The fact that seven airlines put aside their intense competitive instincts to co-operate in this way is indicative of how critical air traffic control is for their operations. Considerable attention is often paid to ATC charges, which are certainly a significant cost item for airlines, but in fact the avoidance of delays and reduction in flight times which flows from an efficient ATC system is far more important for most carriers. At the time of the privatisation, NATS, like almost all ATC companies, had a poor reputation for meeting customers' needs, with airlines experiencing major delays to their flights on a regular basis and investment projects failing to be delivered on time and budget.

This and the feeling that the other bidders were less likely to address the company's fundamental problems in a way that would satisfy airlines' needs, led to the creation of The Airline Group and eventually to the successful bid. It was a reflection of the group's priorities, and of the expectation that the investment would not produce early profits, that the bid was promoted as “not for commercial return”, subsequently often misquoted as “not for profit”, which was not the objective. Profits would (hopefully) come, but the main challenge was to turn NATS into an efficient ATC provider meeting its customers' requirements. To this end, several airline employees were seconded for a period to the ANSP.

The Airline Group bid, which was higher than its two competitors, involved a highly geared investment. It may well have worked, with NATS' borrowing being reduced gradually as the effects of the new investment programme worked through, except for one event — 9/11. The dramatic reduction in traffic, especially across the Atlantic, put considerable pressure on NATS' finances shortly after the completion of the PPP in 2001. It proved necessary to refinance the company. The Government provided additional finance and a new investor was introduced, the airport operator BAA (now Heathrow Airport Ltd) with a 4% stake. The Airline Group's shareholding was reduced from 46% to 42%, but its Strategic Partnership role, and accompanying governance powers, were largely unaffected.

So, apart from the initial financial problems, which arguably could not have been foreseen, has the privatisation been a success? The answer is almost certainly a yes. Despite claims to the contrary at the time, safety has not been impaired; indeed it has improved. Flight delays have been reduced substantially and project delivery standards raised to those common in the private sector. Industrial relations have been good and financial performance excellent.

The main negative aspect is probably the fact that NATS remains, largely as a result of high employment costs, one of the most expensive ATC companies in Europe, despite quinquennial price reviews by the Civil Aviation Authority. More recent regulatory intervention by the European Commission, however, is likely to increase the pressure to reduce costs.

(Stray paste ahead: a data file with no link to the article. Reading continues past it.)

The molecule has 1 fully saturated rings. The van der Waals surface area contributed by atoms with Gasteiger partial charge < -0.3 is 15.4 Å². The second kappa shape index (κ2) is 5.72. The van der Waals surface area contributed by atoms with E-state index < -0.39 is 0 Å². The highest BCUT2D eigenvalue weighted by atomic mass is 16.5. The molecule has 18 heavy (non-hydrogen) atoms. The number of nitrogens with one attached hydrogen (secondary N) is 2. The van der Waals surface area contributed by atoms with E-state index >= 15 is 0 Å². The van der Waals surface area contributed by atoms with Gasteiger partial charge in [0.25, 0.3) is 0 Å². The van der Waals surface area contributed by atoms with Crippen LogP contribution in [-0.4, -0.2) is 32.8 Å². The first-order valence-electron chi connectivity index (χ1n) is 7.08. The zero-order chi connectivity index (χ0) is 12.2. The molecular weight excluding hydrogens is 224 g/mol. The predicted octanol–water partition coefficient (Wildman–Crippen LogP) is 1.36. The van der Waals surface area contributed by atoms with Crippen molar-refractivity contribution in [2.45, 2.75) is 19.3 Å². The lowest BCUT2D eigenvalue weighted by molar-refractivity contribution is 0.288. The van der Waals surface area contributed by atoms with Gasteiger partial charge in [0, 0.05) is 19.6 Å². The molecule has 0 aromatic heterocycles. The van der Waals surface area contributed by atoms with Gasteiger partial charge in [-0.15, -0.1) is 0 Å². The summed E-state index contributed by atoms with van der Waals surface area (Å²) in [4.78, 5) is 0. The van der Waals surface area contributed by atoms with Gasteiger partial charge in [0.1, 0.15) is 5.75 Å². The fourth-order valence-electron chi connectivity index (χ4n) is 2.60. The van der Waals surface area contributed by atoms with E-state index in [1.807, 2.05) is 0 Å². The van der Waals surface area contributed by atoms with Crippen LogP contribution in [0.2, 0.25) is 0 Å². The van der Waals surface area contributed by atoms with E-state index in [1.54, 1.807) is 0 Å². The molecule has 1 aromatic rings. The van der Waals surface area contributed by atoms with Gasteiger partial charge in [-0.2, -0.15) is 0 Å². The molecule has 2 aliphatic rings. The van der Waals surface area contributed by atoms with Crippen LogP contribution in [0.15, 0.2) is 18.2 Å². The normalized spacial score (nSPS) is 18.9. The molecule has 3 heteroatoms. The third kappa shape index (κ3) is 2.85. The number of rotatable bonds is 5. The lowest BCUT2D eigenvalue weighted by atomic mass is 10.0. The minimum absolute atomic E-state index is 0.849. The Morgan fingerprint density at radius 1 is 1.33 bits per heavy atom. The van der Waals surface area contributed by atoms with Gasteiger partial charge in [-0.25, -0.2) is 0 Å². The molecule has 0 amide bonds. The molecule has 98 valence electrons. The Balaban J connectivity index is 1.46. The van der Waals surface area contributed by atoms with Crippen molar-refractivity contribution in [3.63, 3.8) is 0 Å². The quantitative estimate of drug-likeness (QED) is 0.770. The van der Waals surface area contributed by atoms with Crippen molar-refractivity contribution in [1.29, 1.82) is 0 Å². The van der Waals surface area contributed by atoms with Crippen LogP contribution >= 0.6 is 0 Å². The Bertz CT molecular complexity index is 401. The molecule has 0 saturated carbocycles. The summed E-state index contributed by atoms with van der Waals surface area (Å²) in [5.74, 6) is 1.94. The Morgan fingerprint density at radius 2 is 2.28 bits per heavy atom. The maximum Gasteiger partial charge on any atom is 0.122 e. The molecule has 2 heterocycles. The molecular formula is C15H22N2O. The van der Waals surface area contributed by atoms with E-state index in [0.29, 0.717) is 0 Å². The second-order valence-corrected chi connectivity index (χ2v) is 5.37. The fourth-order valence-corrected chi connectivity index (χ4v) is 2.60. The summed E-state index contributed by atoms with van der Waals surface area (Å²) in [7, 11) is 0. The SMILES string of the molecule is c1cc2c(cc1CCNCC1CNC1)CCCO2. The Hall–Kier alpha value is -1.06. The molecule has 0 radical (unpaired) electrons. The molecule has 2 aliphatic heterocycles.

Although the seven airlines which formed The Airline Group were initially focussed primarily on improving the service provided by NATS rather than financial returns, after a few years their investment in fact proved to be quite profitable, probably more so than running airlines. However, reorganisation among the group, such as bmi's shares being acquired by Lufthansa and ownership changes and mergers with respect to Thomas Cook and Tui, eventually led to four of the founding carriers (Tui, Thomas Cook, Lufthansa and Virgin Atlantic) deciding to sell most of their shares to USS, a pension fund. This left British Airways, easyJet and the Monarch Airlines Pension Fund (which had acquired the airline's stake in The Airline Group some time previously), together with the four selling carriers which retained small stakes, owning 51% of the company. The Airline Group's 42% ownership of NATS and its Strategic Partnership role remained unaffected.

In 2015, the Government announced its intention to sell its 49% shareholding in NATS, but it remains to be seen whether this will in fact prove to be feasible. A previous attempt to sell down the stake got nowhere. The complexity of the governance procedures introduced at the time of the initial PPP have created difficulties which, while not insurmountable, are certainly a challenge.

Nav Canada

NATS was not the first ATC company to be privatised. That honour goes to Nav Canada, established as a private company in May 1995, and formally taking responsibility for the provision of ATC services on 31 October 1996. It controls an enormous airspace stretching from the Pacific West coast of Canada to the East coast of Newfoundland and on to the centre of the North Atlantic. It describes itself as representing “a unique consensus among the company's four founding groups: commercial air carriers, the Government of Canada, business and general aviation, and our employees, represented by their unions.” A Board of 15 Directors, all Canadian citizens, consists of four elected by the airlines, one elected by the Canadian Business Aviation Association, three appointed by the Government, two representing the unions and four independent Directors elected by the other 10 members, plus a Chief Executive Officer appointed by the Board.